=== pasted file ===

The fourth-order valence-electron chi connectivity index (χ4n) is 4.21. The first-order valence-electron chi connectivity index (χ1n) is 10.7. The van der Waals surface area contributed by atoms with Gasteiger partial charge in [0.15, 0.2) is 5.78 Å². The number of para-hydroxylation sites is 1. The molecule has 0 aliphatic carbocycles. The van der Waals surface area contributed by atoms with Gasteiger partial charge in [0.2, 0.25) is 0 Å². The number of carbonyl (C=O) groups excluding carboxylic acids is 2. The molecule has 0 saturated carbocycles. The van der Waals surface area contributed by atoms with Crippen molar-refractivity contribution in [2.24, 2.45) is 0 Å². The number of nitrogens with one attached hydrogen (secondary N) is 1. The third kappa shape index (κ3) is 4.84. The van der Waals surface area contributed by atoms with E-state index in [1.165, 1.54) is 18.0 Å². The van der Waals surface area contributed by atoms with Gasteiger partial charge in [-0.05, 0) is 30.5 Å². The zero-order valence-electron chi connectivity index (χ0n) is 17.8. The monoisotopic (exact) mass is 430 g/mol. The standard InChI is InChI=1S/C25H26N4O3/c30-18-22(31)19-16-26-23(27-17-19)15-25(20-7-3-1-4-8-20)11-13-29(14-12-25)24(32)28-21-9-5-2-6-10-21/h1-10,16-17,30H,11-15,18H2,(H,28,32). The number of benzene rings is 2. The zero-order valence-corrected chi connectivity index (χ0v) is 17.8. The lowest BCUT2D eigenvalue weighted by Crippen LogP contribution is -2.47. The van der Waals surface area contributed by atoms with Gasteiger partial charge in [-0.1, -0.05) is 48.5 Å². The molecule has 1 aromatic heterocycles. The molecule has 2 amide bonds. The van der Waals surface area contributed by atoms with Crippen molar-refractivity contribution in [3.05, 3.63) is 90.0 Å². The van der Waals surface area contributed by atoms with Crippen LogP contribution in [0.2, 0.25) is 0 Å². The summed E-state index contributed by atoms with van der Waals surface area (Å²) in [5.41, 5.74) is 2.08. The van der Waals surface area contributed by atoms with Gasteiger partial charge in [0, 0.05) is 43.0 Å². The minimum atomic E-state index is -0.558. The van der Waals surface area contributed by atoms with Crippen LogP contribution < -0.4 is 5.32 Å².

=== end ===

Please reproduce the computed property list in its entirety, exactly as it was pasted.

The fourth-order valence-electron chi connectivity index (χ4n) is 4.21. The first-order valence-electron chi connectivity index (χ1n) is 10.7. The van der Waals surface area contributed by atoms with Gasteiger partial charge in [0.15, 0.2) is 5.78 Å². The number of para-hydroxylation sites is 1. The molecule has 0 aliphatic carbocycles. The van der Waals surface area contributed by atoms with Gasteiger partial charge in [0.2, 0.25) is 0 Å². The number of carbonyl (C=O) groups excluding carboxylic acids is 2. The molecule has 0 saturated carbocycles. The van der Waals surface area contributed by atoms with Crippen molar-refractivity contribution in [2.24, 2.45) is 0 Å². The number of nitrogens with one attached hydrogen (secondary N) is 1. The third kappa shape index (κ3) is 4.84. The van der Waals surface area contributed by atoms with E-state index in [1.165, 1.54) is 18.0 Å². The van der Waals surface area contributed by atoms with Gasteiger partial charge in [-0.05, 0) is 30.5 Å². The zero-order valence-electron chi connectivity index (χ0n) is 17.8. The monoisotopic (exact) mass is 430 g/mol. The standard InChI is InChI=1S/C25H26N4O3/c30-18-22(31)19-16-26-23(27-17-19)15-25(20-7-3-1-4-8-20)11-13-29(14-12-25)24(32)28-21-9-5-2-6-10-21/h1-10,16-17,30H,11-15,18H2,(H,28,32). The number of benzene rings is 2. The zero-order valence-corrected chi connectivity index (χ0v) is 17.8. The lowest BCUT2D eigenvalue weighted by Crippen LogP contribution is -2.47. The van der Waals surface area contributed by atoms with Gasteiger partial charge in [-0.1, -0.05) is 48.5 Å². The molecule has 1 aromatic heterocycles. The molecule has 2 amide bonds. The van der Waals surface area contributed by atoms with Crippen molar-refractivity contribution in [3.05, 3.63) is 90.0 Å². The van der Waals surface area contributed by atoms with Crippen LogP contribution in [0.2, 0.25) is 0 Å². The summed E-state index contributed by atoms with van der Waals surface area (Å²) in [5.41, 5.74) is 2.08. The van der Waals surface area contributed by atoms with Gasteiger partial charge in [0, 0.05) is 43.0 Å². The minimum atomic E-state index is -0.558. The van der Waals surface area contributed by atoms with Crippen LogP contribution < -0.4 is 5.32 Å².